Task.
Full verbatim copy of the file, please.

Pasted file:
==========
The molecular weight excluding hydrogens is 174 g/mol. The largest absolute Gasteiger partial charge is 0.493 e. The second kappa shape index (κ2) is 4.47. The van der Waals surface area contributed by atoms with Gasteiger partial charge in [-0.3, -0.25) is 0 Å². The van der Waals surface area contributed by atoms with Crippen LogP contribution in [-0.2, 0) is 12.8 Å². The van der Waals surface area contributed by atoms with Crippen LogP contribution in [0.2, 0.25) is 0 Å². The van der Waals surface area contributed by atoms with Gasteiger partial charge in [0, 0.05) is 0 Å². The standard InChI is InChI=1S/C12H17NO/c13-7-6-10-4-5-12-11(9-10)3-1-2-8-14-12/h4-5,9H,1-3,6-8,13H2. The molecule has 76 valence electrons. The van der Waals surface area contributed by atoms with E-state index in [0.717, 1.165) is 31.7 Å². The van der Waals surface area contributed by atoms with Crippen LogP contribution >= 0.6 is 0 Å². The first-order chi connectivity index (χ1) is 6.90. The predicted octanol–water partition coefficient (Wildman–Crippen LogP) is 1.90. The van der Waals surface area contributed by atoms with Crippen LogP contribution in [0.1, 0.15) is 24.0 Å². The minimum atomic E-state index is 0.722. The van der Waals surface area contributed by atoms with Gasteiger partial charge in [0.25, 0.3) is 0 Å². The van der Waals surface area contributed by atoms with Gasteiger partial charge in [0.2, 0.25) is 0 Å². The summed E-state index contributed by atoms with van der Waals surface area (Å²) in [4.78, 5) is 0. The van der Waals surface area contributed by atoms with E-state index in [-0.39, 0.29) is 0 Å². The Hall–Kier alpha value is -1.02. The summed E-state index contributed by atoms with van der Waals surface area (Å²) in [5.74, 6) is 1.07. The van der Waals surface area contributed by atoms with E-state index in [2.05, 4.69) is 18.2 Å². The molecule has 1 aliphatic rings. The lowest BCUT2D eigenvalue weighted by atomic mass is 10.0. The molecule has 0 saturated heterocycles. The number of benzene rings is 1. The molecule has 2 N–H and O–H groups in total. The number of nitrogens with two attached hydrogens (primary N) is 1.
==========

The molecular weight excluding hydrogens is 174 g/mol. The largest absolute Gasteiger partial charge is 0.493 e. The second kappa shape index (κ2) is 4.47. The van der Waals surface area contributed by atoms with Gasteiger partial charge in [-0.3, -0.25) is 0 Å². The van der Waals surface area contributed by atoms with Crippen LogP contribution in [-0.2, 0) is 12.8 Å². The van der Waals surface area contributed by atoms with Crippen LogP contribution in [0.2, 0.25) is 0 Å². The van der Waals surface area contributed by atoms with Gasteiger partial charge in [0, 0.05) is 0 Å². The standard InChI is InChI=1S/C12H17NO/c13-7-6-10-4-5-12-11(9-10)3-1-2-8-14-12/h4-5,9H,1-3,6-8,13H2. The molecule has 76 valence electrons. The van der Waals surface area contributed by atoms with E-state index in [0.717, 1.165) is 31.7 Å². The van der Waals surface area contributed by atoms with Crippen LogP contribution >= 0.6 is 0 Å². The first-order chi connectivity index (χ1) is 6.90. The predicted octanol–water partition coefficient (Wildman–Crippen LogP) is 1.90. The van der Waals surface area contributed by atoms with Crippen LogP contribution in [0.1, 0.15) is 24.0 Å². The minimum atomic E-state index is 0.722. The van der Waals surface area contributed by atoms with Gasteiger partial charge in [0.25, 0.3) is 0 Å². The van der Waals surface area contributed by atoms with Gasteiger partial charge in [0.2, 0.25) is 0 Å². The summed E-state index contributed by atoms with van der Waals surface area (Å²) in [4.78, 5) is 0. The van der Waals surface area contributed by atoms with E-state index in [-0.39, 0.29) is 0 Å². The Hall–Kier alpha value is -1.02. The summed E-state index contributed by atoms with van der Waals surface area (Å²) in [5.74, 6) is 1.07. The van der Waals surface area contributed by atoms with E-state index in [2.05, 4.69) is 18.2 Å². The molecule has 1 aliphatic rings. The lowest BCUT2D eigenvalue weighted by atomic mass is 10.0. The molecule has 0 saturated heterocycles. The number of benzene rings is 1. The molecule has 2 N–H and O–H groups in total. The number of nitrogens with two attached hydrogens (primary N) is 1.